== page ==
In some cases, they use spiritualization and mental hypnosis to get complete control over the person. This has long been discussion concerning the movement and it is one reason the word cult get thrown around so often with YWAM!


Philosophy differences

Now, with all that said, I want to highlight a few philosophical differences that Youth With A Mission and Herrnhut has. You could say that is differences that I have with them. These are not really theological differences but they are more philosophical. Click here for the Genetic Code of Herrnhut.

The first would be private scholarship. While we do have fundamental truths that govern our beliefs, we celebrate people questioning instruction. If a teacher is teaching something that you feel is wrong, call them out on it. Question it and question it more. We want people to draw deep in intimacy with the Lord by questioning what they hear, read and see. This is not in operation at most YWAM bases.

The next thing is prophetic ministry. While they believe in on prayer and even believe in it if one of their favorite leaders is giving it, we celebrate people hearing from God for someone else. Even if they get it wrong; we still celebrate it. It does not matter if it is from a guy that just got saved to a pastor.

That leads to the next point of philosophical difference. We believe as John Wimber would put it, “Everyone gets to play.” It is not about this leader or that leader. It is about anyone who says “yes” to the great commission and wants to be a vessel of the Kingdom. Any and everyone can be the one God uses to move powerfully in our meetings.

One thing that we differ on is having renewal meetings. YWAM hold that they are strongly a para-church group and does not have church planting in their vision. We disagree. We hold church meetings every week and any future mission bases will hold renewal meetings every weekend. Church Planting is part of missions.

A final area that I find difference is how finances are handled. They tend to try and control how much each person has and doesn’t have. We want everyone to have as much as they can raise. We do not run our school for profit and much of the cost is underwritten by ministries in the United States that believe in reaching the South Pacific.

I am sure we have some other differences but these are the big ones!


Is YWAM a cult?

This is the question that always come up when discussing movements like this that do have some challenges theologically, spiritually, and philosophically. While they could do better in these areas (they must do better!), I am slow to throw around the word cult because they are truly trying to see the Holy Spirit in their lives and they do love Jesus.

The marks of a cult are not there besides the controlling issues and at some point, that is going to have to dealt with. However, I do not feel it has reached the level that warrants being labeled as a cult. I just do not. Sorry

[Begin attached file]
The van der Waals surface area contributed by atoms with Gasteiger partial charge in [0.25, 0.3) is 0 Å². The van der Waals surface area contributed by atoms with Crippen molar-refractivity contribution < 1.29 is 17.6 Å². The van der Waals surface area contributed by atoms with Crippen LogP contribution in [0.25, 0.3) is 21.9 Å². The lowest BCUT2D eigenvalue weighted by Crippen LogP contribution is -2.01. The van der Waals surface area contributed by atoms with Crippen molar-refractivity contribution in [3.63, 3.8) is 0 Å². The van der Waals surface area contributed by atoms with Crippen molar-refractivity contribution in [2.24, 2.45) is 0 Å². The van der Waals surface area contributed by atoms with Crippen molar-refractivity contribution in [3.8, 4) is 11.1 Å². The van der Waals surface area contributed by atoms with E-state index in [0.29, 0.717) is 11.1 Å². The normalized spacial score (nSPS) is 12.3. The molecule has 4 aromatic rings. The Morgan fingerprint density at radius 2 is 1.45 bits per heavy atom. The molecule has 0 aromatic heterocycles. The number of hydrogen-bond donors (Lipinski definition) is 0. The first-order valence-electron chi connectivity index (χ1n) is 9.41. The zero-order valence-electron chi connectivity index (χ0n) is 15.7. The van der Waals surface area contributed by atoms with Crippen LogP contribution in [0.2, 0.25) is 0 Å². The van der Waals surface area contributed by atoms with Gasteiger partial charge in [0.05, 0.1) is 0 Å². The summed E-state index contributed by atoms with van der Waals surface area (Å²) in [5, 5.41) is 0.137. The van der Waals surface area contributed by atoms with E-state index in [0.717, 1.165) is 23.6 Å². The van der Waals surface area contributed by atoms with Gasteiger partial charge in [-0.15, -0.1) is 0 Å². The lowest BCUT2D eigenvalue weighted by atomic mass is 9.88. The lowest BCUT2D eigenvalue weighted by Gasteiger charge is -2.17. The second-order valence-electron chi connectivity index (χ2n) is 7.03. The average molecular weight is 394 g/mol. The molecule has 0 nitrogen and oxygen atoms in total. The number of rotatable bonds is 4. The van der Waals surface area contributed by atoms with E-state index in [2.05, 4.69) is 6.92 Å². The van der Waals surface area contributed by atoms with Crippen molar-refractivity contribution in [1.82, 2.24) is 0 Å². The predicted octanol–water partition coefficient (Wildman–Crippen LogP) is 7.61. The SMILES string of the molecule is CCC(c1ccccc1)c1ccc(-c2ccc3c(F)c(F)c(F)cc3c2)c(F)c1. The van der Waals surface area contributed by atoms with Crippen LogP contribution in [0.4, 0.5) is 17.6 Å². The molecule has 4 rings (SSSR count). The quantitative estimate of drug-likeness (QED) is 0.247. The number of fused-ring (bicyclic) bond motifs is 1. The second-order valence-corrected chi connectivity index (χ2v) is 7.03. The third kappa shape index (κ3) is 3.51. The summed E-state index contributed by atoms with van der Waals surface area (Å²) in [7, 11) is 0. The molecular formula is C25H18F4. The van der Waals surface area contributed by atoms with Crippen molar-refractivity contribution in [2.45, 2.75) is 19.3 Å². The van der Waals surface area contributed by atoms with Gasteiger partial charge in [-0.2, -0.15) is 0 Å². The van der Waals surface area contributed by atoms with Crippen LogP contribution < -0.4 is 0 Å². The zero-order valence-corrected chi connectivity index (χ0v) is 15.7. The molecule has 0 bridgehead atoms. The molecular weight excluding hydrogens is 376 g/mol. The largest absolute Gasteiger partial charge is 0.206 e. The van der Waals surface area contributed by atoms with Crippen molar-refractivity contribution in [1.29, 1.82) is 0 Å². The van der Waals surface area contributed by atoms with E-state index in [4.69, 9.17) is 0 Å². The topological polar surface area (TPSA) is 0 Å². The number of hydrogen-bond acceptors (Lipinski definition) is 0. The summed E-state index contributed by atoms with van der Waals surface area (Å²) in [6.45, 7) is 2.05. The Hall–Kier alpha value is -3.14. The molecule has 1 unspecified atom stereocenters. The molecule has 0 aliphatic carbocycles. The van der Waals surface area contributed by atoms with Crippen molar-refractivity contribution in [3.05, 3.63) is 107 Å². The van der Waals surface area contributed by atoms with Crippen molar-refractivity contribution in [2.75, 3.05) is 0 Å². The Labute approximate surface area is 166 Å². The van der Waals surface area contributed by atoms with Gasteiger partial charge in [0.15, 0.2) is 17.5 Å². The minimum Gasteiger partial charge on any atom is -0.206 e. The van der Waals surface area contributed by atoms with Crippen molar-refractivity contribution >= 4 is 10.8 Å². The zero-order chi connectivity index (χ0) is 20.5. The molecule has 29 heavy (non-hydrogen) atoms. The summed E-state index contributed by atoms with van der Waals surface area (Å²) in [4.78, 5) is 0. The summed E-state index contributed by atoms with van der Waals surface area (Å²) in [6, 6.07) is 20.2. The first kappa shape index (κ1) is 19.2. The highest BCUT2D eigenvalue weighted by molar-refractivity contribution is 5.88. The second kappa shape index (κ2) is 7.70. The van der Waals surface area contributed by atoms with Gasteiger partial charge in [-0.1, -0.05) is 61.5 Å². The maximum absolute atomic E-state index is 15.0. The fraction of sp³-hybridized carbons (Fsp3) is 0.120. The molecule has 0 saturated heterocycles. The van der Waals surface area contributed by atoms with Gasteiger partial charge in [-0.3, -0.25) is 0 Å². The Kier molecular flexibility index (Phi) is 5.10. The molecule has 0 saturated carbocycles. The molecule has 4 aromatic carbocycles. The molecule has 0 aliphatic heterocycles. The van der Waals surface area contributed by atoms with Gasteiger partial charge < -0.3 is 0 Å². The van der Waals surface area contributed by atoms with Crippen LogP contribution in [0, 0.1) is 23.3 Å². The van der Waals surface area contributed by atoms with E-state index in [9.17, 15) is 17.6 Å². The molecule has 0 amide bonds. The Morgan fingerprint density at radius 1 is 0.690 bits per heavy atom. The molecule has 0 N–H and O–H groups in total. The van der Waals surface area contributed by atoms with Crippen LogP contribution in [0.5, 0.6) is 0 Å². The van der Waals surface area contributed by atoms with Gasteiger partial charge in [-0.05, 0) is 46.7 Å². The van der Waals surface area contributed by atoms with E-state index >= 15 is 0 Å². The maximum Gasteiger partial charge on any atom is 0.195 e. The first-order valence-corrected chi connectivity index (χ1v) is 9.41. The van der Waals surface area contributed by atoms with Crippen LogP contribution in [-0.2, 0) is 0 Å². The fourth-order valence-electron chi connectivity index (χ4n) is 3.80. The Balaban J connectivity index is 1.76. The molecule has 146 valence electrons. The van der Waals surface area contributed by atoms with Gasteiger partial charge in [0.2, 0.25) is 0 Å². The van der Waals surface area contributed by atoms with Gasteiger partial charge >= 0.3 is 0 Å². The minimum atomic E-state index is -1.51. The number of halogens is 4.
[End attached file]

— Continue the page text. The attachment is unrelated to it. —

A cult has the following elements to it and each of these questions must be asked.

  • Do they celebrate critical thinking?
  • Do they place community over communion with the Spirit?
  • Do they slander those who leave?
  • Do they feel they speak for the Holy Spirit?
  • Do they seek to control you?
  • Do they overvalue themselves?
  • Do they believe they are more anointed than everyone?

If you answer yes to any of these questions, you need to consider if you are following a cult or not.

A message to the YWAMers

If you are in YWAM or going to a discipleship training school, I am not telling that you should not be there. I am telling you to do with eyes and ears wide open. Realize the issues facing the movement and do not get sucked into the challenges they have. If you know the strengths of the movement and focus of them, you can get a lot of being on a mission base. There is much good to be found.

I know some will say a little poison will kill you and that people should not be part of anything that is not spiritually pure. The problem with this is they actually believe they are pure when they probably disagree with themselves just a few years before. I know some of my views have soften and others have become stronger than they was when I was in my twenties. We are all in process.

I know dozens of people who was really blessed by doing a DTS. I did not get a lot of it but I was coming out time at the Brownsville Revival School of Ministry and finishing bible college at Central Bible College (Assemblies of God). I was mainly there because I did not want the red tape of becoming an Assemblies of God missionary.

One thing I would suggest is make you are accountable with people who can make sure your spiritual life and your doctrine is in tact. If something does get odd, someone who can tell you “wait a minute.”

All in all, I love YWAM and I love the missionaries with Youth With A Mission.

Is “inner healing” dangerous?

Right now, the idea of inner healing is very popular. It is selling a lot of products so ministries are jumping on the bandwagon to get the donations flowing. However, I have a fundamental question: Is Inner healing biblical? Is it rooted in history? Is it dangerous?